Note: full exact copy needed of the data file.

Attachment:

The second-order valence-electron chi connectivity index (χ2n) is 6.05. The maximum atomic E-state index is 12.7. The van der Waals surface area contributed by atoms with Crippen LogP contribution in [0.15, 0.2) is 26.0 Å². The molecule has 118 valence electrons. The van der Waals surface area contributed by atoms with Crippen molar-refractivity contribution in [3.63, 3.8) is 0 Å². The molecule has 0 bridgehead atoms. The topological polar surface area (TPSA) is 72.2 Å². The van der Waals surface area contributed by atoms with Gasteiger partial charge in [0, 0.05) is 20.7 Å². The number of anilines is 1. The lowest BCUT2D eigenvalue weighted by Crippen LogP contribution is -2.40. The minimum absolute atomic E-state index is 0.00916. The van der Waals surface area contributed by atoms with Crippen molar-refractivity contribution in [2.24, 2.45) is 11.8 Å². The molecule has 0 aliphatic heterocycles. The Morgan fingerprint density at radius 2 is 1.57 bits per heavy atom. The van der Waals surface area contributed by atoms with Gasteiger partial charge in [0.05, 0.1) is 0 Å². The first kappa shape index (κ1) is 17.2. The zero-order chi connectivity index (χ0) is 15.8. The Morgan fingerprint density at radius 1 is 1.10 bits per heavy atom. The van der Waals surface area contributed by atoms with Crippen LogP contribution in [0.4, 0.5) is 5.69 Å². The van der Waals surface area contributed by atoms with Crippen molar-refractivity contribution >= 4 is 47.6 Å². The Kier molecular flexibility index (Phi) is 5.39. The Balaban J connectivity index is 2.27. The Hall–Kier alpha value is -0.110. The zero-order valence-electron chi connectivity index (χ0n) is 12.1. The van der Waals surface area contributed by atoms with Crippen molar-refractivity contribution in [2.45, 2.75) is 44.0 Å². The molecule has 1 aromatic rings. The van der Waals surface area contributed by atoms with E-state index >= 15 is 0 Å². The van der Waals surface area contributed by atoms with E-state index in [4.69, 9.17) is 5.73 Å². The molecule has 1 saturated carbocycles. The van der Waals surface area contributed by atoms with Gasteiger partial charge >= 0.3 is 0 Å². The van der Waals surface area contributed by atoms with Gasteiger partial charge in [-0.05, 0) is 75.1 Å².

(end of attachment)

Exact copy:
The second-order valence-electron chi connectivity index (χ2n) is 6.05. The maximum atomic E-state index is 12.7. The van der Waals surface area contributed by atoms with Crippen LogP contribution in [0.15, 0.2) is 26.0 Å². The molecule has 118 valence electrons. The van der Waals surface area contributed by atoms with Crippen molar-refractivity contribution in [3.63, 3.8) is 0 Å². The molecule has 0 bridgehead atoms. The topological polar surface area (TPSA) is 72.2 Å². The van der Waals surface area contributed by atoms with Gasteiger partial charge in [0, 0.05) is 20.7 Å². The number of anilines is 1. The lowest BCUT2D eigenvalue weighted by Crippen LogP contribution is -2.40. The minimum absolute atomic E-state index is 0.00916. The van der Waals surface area contributed by atoms with Crippen molar-refractivity contribution in [2.24, 2.45) is 11.8 Å². The molecule has 0 aliphatic heterocycles. The Morgan fingerprint density at radius 2 is 1.57 bits per heavy atom. The van der Waals surface area contributed by atoms with Gasteiger partial charge in [0.05, 0.1) is 0 Å². The first kappa shape index (κ1) is 17.2. The zero-order chi connectivity index (χ0) is 15.8. The Morgan fingerprint density at radius 1 is 1.10 bits per heavy atom. The van der Waals surface area contributed by atoms with Crippen LogP contribution in [0.4, 0.5) is 5.69 Å². The van der Waals surface area contributed by atoms with Crippen molar-refractivity contribution >= 4 is 47.6 Å². The Kier molecular flexibility index (Phi) is 5.39. The Balaban J connectivity index is 2.27. The Hall–Kier alpha value is -0.110. The zero-order valence-electron chi connectivity index (χ0n) is 12.1. The van der Waals surface area contributed by atoms with Crippen molar-refractivity contribution in [2.45, 2.75) is 44.0 Å². The molecule has 1 aromatic rings. The van der Waals surface area contributed by atoms with E-state index >= 15 is 0 Å². The van der Waals surface area contributed by atoms with E-state index in [4.69, 9.17) is 5.73 Å². The molecule has 1 saturated carbocycles. The van der Waals surface area contributed by atoms with Gasteiger partial charge >= 0.3 is 0 Å². The van der Waals surface area contributed by atoms with Gasteiger partial charge in [-0.05, 0) is 75.1 Å².